Read this opinion (and dissent), which involves a three-strike life sentence for having five tiny bindles of heroin for a guy who's now 59 years old. He's trying to get resentenced under Prop. 36, and he's eligible to apply because he didn't commit any disqualifying offense.
The trial court, however, refuses to grant him relief. It thinks he's still "dangerous" because he might commit future crimes upon release. Even though even the state says that Mr. Rodriguez has been a "model prisoner," it -- and the trial court -- are worried that he might continue to engage in things like petty theft if he's released. The Court of Appeal affirms.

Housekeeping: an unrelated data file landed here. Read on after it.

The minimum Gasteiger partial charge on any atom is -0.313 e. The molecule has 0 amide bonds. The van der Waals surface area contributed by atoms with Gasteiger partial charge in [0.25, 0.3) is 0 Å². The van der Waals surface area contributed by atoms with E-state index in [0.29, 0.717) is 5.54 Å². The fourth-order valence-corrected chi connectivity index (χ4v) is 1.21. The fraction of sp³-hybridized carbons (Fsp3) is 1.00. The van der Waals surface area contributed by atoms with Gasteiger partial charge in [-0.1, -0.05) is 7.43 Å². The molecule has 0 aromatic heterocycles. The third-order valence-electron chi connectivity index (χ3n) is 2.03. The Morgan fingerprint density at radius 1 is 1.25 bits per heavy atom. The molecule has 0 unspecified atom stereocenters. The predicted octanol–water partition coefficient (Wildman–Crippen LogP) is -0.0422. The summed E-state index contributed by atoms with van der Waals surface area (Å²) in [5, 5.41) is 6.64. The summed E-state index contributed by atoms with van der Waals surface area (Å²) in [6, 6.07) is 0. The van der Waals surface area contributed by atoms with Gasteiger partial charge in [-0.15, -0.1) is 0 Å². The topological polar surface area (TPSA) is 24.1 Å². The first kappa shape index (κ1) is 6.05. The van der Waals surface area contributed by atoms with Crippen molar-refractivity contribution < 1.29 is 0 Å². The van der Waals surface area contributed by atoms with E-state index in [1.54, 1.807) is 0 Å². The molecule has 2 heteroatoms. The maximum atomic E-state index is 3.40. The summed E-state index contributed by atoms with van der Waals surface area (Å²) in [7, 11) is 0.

I'll let the competing opinions speak for themselves. I'll simply add that I'm fairly confident that the vast majority of the people who voted for Prop. 36 intended that prisoners like Mr. Rodriguez should not be bound to their mandatory 25-to-life sentences.
But maybe I'm just saying that because Mr. Rodriguez's history compares favorably to pretty much every single prisoner in The Shawshank Redemption.